Jailed for marching on Saturday? You would be in Bahrain
Imagine that after Saturday’s rally you were picked up by the security forces, beaten with a hose pipe, thrown into solidarity confinement for six weeks, forced to sign a confession under torture, denied medical treatment and then sentenced for a decade on trumped up charges.
That’s exactly what happened to Mahdi Abu Dheeb, the head of the Bahraini Teacher’s Association (BTA), who did no more than lead his union during the Arab Spring uprisings in February and March 2011.
Originally sentenced back in September 2011, he lost his appeal over the weekend but was given a reduced sentence of five years behind bars. The BTA Vice President, Jalila Al Salman also got landed with a 6 months sentence. Both of them are innocent and both have been treated appallingly. Worse still, the British Government has been silent.
The Bahraini authorities’ claimed that the BTA leaders were inciting violence. This is nonsense. Amnesty International concludes that it has “not seen any convincing evidence supporting such accusations, nor was there any such evidence presented at trial”, and have therefore adopted the leaders as prisoners of conscience.
The bitter irony is that one of the key reasons why the BTA called for strikes in the first place was to demand “accountability for security forces responsible for killing civilians”. The other irony is that they have been victims of state violence, as confirmed by the Bahraini Independent Commission of Inquiry late last year (see para 1695). As Patrick Roach of the NASUWT heard when he visited Bahrain as part of an international trade union delegation earlier this year:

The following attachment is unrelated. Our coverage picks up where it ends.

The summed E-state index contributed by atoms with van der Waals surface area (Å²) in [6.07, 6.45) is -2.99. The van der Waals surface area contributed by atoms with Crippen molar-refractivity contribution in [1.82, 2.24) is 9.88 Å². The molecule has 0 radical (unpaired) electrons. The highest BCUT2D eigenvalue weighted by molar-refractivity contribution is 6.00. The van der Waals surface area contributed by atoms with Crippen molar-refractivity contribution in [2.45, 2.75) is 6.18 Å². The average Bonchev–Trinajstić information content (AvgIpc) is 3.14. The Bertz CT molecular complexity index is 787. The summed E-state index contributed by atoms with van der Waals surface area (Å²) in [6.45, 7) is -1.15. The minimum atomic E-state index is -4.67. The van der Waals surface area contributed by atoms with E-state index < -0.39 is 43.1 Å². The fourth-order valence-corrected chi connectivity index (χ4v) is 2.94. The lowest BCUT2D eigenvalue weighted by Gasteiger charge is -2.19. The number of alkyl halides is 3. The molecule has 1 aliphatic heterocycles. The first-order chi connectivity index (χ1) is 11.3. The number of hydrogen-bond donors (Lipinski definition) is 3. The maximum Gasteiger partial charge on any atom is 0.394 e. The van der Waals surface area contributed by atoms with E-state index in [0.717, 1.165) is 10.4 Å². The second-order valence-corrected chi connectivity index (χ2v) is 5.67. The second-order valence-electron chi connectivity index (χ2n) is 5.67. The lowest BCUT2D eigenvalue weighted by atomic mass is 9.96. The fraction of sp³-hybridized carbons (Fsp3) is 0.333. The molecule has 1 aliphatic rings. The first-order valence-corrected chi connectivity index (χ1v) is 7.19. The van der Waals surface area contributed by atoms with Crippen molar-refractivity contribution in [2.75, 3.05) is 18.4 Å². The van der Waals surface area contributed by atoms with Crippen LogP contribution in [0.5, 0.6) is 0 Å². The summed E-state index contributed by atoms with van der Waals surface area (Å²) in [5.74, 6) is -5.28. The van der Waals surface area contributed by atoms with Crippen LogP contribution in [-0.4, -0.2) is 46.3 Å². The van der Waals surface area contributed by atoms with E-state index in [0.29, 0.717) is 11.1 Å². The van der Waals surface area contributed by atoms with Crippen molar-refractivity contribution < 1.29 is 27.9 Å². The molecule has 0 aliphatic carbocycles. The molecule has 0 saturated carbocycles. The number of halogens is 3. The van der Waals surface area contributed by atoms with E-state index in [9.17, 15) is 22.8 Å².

Members of the BTA told us how they have been subjected to torture, sexual assault, abduction and severe violence by the authorities. We heard how Jalila had been taken from her home in the middle of the night by security forces, who raided her home in front of her terrified and screaming children. She was blindfolded, beaten, sexually assaulted and kept locked up in freezing temperatures. Mahdi’s daughter, Maryam, provided a moving and disturbing testimony of what had been happening to her father, including the many injuries he has sustained whilst in prison.
All of this deserved and deserves a tough response from the British Government, but we’ve mostly had silence despite the campaigning efforts of teachers, unions, doctors and human rights organisations.
There is the official stench of double standards about all of this. When it comes to Pussy Riot, the Foreign Office was,“…deeply concerned by the sentencing of three members of the band Pussy Riot, which can only be considered a disproportionate response to an expression of political belief. Reports about conditions of the detention of the women, and the conduct of the trial, are also concerning”. But when it comes to Mahdi and Jalila? The toughest language that William Hague could muster last week when the Bahraini Crown Prince was in town was to urge “more progress on political dialogue”.
Our Parliament agrees with us. The Foreign Affairs Committee has just recommended that Bahrain should have been put on the FCO’s list of countries of concern. Fiji and South Sudan joined the 28 member list in last years’ FCO Human Rights report, but not Bahrain. The Committee also challenged “the Government for being inconsistent in not taking a public stance on the Bahrain Grand Prix but boycotting group stage games at Euro 2012 in Ukraine”.
So why the double standards? Bahrain, along with Saudi Arabia are key government allies against Iran, major oil exporters and central to calculations on the crisis in Libya and Syria. Once the Foreign Office does its soulless number crunching it seems that teachers, health workers, and all Bahraini citizens calling out for democracy and decency in their lives lose out.